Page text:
HIPPA Privacy, Part 2




Length of Program:           Each part is 120 minutes.


Course Description:

The United States Department of Health and Human Services (DHHS) issued the final regulations to implement the Health Insurance Portability and Accountability Act (HIPAA) which addresses the issue of medical record confidentiality and privacy. The privacy regulations will have a significant impact on the way healthcare providers provide medical information. Part 2 will discuss patient rights, and medical records.  This program will also look at the weaker state laws.


Content for the program will include the following:

Privacy vs. security rules

What entities are covered?

Administrative requirements

General rules for the privacy standards

Business Associates

Patient rights

Minor’s rights


Rules for use and disclosure

Psychotherapy exception

Rules for use and disclosure

Public Health Uses

Coroners/Post-Mortem exams

Health oversight

Quality of Care Issues

Law Enforcement disclosures

Attorney requests for medical records

Court and police requests for medical records


Identification of Criminal

Patient Deaths


Serious Threat or Safety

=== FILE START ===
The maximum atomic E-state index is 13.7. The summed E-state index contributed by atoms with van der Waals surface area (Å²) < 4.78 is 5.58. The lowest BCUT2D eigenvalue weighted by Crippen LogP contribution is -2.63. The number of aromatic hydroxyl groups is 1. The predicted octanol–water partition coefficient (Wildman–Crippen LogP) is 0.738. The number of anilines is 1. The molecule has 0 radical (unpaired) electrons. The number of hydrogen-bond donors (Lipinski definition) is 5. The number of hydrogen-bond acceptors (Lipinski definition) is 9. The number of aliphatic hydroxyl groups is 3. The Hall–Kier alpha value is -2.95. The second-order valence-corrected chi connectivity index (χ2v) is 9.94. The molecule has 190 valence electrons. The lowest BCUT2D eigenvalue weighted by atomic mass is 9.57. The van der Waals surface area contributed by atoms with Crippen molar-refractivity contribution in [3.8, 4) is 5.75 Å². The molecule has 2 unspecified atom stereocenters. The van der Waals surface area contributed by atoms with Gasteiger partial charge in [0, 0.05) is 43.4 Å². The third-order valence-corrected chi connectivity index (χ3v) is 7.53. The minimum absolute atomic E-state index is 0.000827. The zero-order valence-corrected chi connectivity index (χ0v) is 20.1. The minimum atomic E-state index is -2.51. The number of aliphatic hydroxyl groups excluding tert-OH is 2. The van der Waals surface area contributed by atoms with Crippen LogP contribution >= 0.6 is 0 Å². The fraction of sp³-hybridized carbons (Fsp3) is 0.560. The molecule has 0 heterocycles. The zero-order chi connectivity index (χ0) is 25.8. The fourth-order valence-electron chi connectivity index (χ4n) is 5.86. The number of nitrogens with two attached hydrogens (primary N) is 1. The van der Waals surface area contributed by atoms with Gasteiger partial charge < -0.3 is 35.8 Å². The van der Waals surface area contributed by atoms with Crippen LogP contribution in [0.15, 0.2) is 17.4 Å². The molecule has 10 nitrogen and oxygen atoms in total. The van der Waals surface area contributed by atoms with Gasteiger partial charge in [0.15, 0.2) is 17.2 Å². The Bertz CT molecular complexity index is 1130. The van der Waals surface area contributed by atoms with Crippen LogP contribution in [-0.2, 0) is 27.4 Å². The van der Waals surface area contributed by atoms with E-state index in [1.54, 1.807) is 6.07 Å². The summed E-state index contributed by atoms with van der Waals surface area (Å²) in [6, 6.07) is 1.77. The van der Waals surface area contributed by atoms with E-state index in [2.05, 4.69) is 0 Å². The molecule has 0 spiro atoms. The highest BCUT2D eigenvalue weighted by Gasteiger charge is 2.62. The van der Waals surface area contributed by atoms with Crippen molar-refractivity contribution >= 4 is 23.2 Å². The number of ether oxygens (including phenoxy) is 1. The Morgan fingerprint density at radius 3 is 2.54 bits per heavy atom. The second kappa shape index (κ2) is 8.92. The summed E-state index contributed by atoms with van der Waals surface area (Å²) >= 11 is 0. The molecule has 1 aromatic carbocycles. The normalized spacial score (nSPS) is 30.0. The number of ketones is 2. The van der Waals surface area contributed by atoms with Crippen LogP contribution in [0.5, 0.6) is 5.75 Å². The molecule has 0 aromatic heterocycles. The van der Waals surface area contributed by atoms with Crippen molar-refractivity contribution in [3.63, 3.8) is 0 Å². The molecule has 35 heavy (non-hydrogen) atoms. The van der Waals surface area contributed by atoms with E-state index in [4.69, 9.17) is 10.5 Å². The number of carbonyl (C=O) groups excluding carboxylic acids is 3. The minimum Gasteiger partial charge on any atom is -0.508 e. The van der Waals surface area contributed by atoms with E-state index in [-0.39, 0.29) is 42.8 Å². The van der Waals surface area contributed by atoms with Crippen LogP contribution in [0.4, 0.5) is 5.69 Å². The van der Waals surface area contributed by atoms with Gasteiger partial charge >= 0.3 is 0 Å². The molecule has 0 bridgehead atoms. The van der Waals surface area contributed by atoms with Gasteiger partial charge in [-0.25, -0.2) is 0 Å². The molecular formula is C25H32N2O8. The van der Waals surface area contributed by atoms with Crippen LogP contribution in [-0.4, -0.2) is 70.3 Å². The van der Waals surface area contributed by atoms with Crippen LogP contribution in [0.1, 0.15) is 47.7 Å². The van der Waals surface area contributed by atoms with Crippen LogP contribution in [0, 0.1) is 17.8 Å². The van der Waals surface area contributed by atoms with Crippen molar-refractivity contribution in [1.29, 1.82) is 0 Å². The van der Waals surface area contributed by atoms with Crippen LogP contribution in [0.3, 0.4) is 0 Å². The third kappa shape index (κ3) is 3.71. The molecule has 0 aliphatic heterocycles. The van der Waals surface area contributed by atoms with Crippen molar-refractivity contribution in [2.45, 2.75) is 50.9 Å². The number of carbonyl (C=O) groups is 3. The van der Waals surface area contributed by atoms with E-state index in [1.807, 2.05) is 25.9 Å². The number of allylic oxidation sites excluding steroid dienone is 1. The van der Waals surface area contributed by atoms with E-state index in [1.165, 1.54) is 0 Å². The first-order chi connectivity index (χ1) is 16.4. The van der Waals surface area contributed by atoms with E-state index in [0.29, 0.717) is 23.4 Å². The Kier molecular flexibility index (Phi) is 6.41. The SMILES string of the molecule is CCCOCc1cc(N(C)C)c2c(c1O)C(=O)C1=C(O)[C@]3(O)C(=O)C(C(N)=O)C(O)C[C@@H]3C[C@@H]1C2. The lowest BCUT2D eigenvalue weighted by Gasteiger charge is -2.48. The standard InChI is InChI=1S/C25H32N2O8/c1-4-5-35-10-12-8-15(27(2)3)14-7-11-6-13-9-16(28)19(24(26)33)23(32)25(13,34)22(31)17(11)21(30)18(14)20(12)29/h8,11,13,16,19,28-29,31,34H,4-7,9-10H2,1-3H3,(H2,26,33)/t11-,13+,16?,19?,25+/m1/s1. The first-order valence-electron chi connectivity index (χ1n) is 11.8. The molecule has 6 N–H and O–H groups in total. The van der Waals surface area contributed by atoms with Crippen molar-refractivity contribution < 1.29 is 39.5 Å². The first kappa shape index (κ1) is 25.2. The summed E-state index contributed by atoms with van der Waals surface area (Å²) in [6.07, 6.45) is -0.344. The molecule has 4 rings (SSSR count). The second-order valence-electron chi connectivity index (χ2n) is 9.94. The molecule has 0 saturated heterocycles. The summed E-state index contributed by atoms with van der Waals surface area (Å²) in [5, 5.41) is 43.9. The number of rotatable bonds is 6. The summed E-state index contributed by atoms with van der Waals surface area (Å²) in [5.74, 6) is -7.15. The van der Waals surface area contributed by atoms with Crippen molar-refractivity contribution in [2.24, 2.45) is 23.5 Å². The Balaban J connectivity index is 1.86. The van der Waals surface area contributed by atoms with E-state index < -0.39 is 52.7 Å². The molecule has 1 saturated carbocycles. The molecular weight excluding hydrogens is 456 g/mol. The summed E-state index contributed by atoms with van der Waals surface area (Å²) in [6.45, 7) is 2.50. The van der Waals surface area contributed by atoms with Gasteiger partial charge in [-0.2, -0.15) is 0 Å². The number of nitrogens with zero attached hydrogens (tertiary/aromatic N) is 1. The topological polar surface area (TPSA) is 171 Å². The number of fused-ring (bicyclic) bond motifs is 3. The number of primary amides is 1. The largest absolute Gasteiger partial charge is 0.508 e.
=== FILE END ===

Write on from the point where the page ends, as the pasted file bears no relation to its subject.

Minimum Necessary Information



Authorization and consent forms

Entities the regulations cover

Information the regulation covers               

Permitted uses without individual authorization

Information practices

Individual rights (patient rights)

Administrative requirements



HCFA Patient Rights standards and HIPAA

Tips to comply with HIPAA



Target Audience: 

The new federal standard will affect virtually every healthcare provider including CEO’s, COO’s, compliance officers, risk managers, chief nursing executives, nurse managers, consumer advocates, information security officers, legal counsel, physicians, health information management personnel, privacy officer, ethicists, information technology personnel, and others with medical record responsibilities.


At the conclusion of this program, participants will be able to:

  1. Explain two patient rights under HIPAA.

  2. Describe what is meant by abstracting from the medical records the minimum necessary information.

  3. Recall that weaker state laws are preempted or over-ridden by a federal regulation.


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